If you thought the last few days have been colder than normal — you weren’t wrong.
The official daily low temperature of Tooele County dropped a few degrees after Saturday, Jan. 28, reaching single digits for a couple days.
The low temperature at the National Weather Service’s Tooele Valley weather station in Erda on Jan. 28 was 35 degrees, by Monday, Jan. 30 the low dropped to 9 degrees. It rose 10 degrees on the following day.
February started with warmer lows of 17 and 19 degrees on Feb. 1 and 2.
The 30-year average low temperature for January in Tooele County is 22 degrees, according to the National Weather Service.
As low as it was, Tooele has been colder, the lowest recorded temperature in Tooele was -16 degrees reported on Dec. 3, 1990, according to the National Weather Service.
While the official low on Jan. 30 was 9 degrees, the Transcript Bulletin received reports from readers around the county of temperatures from 3 degrees to -1 degree.
With the cold air, Tooele County’s air quality also dropped.
On Feb. 1, the 24-hour average concentration of PM2.5 rose to 12.3 µg/m³ [micrograms per cubic meter], putting the County’s air quality at the yellow, or moderate, level, one level below green, or good.
PM2.5 refers to microscopic particles, or particulate matter, that have a diameter of less than 2.5 micrometers, about 40 times smaller than the diameter of a strand of hair. The particles can reach deep into the lungs aggravating asthma, allergies and other respiratory and heart conditions. Long term exposure to PM2.5 has been associated with lung and heart disease.
The upper threshold for the green level of PM2.5 is 12.1 µg/m³, which takes the air quality into the yellow level.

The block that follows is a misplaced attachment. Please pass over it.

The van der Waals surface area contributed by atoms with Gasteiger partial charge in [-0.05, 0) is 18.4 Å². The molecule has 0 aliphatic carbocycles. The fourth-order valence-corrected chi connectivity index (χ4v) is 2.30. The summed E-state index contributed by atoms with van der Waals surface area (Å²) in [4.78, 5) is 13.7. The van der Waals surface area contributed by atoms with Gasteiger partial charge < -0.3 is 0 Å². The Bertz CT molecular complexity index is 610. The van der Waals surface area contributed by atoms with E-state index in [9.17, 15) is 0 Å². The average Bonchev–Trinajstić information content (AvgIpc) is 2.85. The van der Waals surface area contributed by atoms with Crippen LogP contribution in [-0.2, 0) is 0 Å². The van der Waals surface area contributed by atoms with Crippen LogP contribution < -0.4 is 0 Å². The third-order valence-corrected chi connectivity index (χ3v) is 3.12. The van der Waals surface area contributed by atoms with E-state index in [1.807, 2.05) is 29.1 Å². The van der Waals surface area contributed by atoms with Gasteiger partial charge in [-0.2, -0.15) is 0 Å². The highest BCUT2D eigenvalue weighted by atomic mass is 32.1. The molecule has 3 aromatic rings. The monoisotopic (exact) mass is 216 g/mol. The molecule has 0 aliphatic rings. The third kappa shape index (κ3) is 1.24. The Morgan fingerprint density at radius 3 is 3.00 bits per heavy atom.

For most people air quality at the yellow level is still acceptable but for people that are unusually sensitive, yellow air quality means they should reduce prolonged or heavy outdoor exertion. They should watch for symptoms such as coughing or shortness of breath as signs to take things easier, according to Department of Air Quality guidelines.
Tooele County’s air quality was rated at yellow for Feb. 1 and 2, with the PM2.5 level reaching 13.9 µg/m³ at 10 a.m. on Feb 2.
The PM2.5 upper level for yellow air quality is 35.4 µg/m³.
The Utah Department of Air Quality’s three-day forecast predicts that Tooele County’s air quality will stay at the yellow level from Feb. 2-4.
During yellow air quality days in Tooele County solid fuel burning devices must not be used and open burning may not occur; including fire pits, fire rings, and campfires. People are encouraged to reduce vehicle use by consolidating trips, according to the Department of Air Quality.
Between the cold air and hazy air, if you’re still watching the snow pack for Tooele Valley, the snow water equivalent as of Wednesday morning, Feb. 2, in the mountains above the Tooele Valley- Vernon Creek Basin was at 198% of the median value for Feb. 2, and at 118% of the SWE for the medium peak day of April 5.